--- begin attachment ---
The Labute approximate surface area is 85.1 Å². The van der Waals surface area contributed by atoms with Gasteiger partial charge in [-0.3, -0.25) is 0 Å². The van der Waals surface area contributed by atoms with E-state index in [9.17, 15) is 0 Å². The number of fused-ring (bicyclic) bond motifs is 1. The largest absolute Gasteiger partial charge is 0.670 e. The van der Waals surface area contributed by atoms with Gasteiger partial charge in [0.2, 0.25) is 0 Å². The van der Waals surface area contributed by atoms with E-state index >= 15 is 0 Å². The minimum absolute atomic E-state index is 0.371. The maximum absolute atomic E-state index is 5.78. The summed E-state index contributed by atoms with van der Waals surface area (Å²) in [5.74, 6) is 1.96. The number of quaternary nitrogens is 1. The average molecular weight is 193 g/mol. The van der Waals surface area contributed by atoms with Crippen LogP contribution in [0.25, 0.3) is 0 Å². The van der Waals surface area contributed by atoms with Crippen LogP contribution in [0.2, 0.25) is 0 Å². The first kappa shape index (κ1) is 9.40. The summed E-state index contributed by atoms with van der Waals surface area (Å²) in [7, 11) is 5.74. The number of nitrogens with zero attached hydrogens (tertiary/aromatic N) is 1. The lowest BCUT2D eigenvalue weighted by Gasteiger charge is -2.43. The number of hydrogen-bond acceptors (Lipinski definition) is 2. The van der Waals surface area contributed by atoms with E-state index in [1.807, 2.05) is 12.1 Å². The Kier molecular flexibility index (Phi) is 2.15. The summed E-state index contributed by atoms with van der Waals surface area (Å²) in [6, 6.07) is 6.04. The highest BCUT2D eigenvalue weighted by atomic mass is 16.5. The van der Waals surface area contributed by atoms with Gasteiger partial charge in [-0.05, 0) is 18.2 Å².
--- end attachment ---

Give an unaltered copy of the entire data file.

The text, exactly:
The Labute approximate surface area is 85.1 Å². The van der Waals surface area contributed by atoms with Gasteiger partial charge in [-0.3, -0.25) is 0 Å². The van der Waals surface area contributed by atoms with E-state index in [9.17, 15) is 0 Å². The number of fused-ring (bicyclic) bond motifs is 1. The largest absolute Gasteiger partial charge is 0.670 e. The van der Waals surface area contributed by atoms with Gasteiger partial charge in [0.2, 0.25) is 0 Å². The van der Waals surface area contributed by atoms with E-state index >= 15 is 0 Å². The minimum absolute atomic E-state index is 0.371. The maximum absolute atomic E-state index is 5.78. The summed E-state index contributed by atoms with van der Waals surface area (Å²) in [5.74, 6) is 1.96. The number of quaternary nitrogens is 1. The average molecular weight is 193 g/mol. The van der Waals surface area contributed by atoms with Crippen LogP contribution in [0.25, 0.3) is 0 Å². The van der Waals surface area contributed by atoms with Crippen LogP contribution in [0.2, 0.25) is 0 Å². The first kappa shape index (κ1) is 9.40. The summed E-state index contributed by atoms with van der Waals surface area (Å²) in [7, 11) is 5.74. The number of nitrogens with zero attached hydrogens (tertiary/aromatic N) is 1. The lowest BCUT2D eigenvalue weighted by Gasteiger charge is -2.43. The number of hydrogen-bond acceptors (Lipinski definition) is 2. The van der Waals surface area contributed by atoms with E-state index in [1.807, 2.05) is 12.1 Å². The Kier molecular flexibility index (Phi) is 2.15. The summed E-state index contributed by atoms with van der Waals surface area (Å²) in [6, 6.07) is 6.04. The highest BCUT2D eigenvalue weighted by atomic mass is 16.5. The van der Waals surface area contributed by atoms with Gasteiger partial charge in [-0.05, 0) is 18.2 Å².